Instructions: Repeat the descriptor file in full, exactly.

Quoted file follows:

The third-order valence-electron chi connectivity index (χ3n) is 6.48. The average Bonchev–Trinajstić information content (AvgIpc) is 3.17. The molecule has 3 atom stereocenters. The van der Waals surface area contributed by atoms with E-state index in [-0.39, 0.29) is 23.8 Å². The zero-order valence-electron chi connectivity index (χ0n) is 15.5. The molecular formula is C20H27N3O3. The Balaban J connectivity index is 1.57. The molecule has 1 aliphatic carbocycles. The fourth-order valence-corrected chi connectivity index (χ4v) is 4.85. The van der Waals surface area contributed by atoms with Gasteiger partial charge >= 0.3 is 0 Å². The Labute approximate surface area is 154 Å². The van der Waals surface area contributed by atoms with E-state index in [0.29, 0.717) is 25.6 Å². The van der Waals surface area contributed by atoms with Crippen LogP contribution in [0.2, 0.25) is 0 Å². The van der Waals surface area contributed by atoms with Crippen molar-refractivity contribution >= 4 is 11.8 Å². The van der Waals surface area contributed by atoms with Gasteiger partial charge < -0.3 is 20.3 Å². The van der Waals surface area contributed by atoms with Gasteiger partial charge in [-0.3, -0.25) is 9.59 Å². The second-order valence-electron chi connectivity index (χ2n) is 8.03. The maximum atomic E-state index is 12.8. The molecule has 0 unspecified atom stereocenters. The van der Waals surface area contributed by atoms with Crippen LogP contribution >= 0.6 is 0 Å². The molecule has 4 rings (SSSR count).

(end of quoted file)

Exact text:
The third-order valence-electron chi connectivity index (χ3n) is 6.48. The average Bonchev–Trinajstić information content (AvgIpc) is 3.17. The molecule has 3 atom stereocenters. The van der Waals surface area contributed by atoms with E-state index in [-0.39, 0.29) is 23.8 Å². The zero-order valence-electron chi connectivity index (χ0n) is 15.5. The molecular formula is C20H27N3O3. The Balaban J connectivity index is 1.57. The molecule has 1 aliphatic carbocycles. The fourth-order valence-corrected chi connectivity index (χ4v) is 4.85. The van der Waals surface area contributed by atoms with Gasteiger partial charge >= 0.3 is 0 Å². The Labute approximate surface area is 154 Å². The van der Waals surface area contributed by atoms with E-state index in [0.29, 0.717) is 25.6 Å². The van der Waals surface area contributed by atoms with Crippen LogP contribution in [0.2, 0.25) is 0 Å². The van der Waals surface area contributed by atoms with Crippen molar-refractivity contribution >= 4 is 11.8 Å². The van der Waals surface area contributed by atoms with Gasteiger partial charge < -0.3 is 20.3 Å². The van der Waals surface area contributed by atoms with Gasteiger partial charge in [-0.3, -0.25) is 9.59 Å². The second-order valence-electron chi connectivity index (χ2n) is 8.03. The maximum atomic E-state index is 12.8. The molecule has 0 unspecified atom stereocenters. The van der Waals surface area contributed by atoms with Crippen LogP contribution >= 0.6 is 0 Å². The molecule has 4 rings (SSSR count).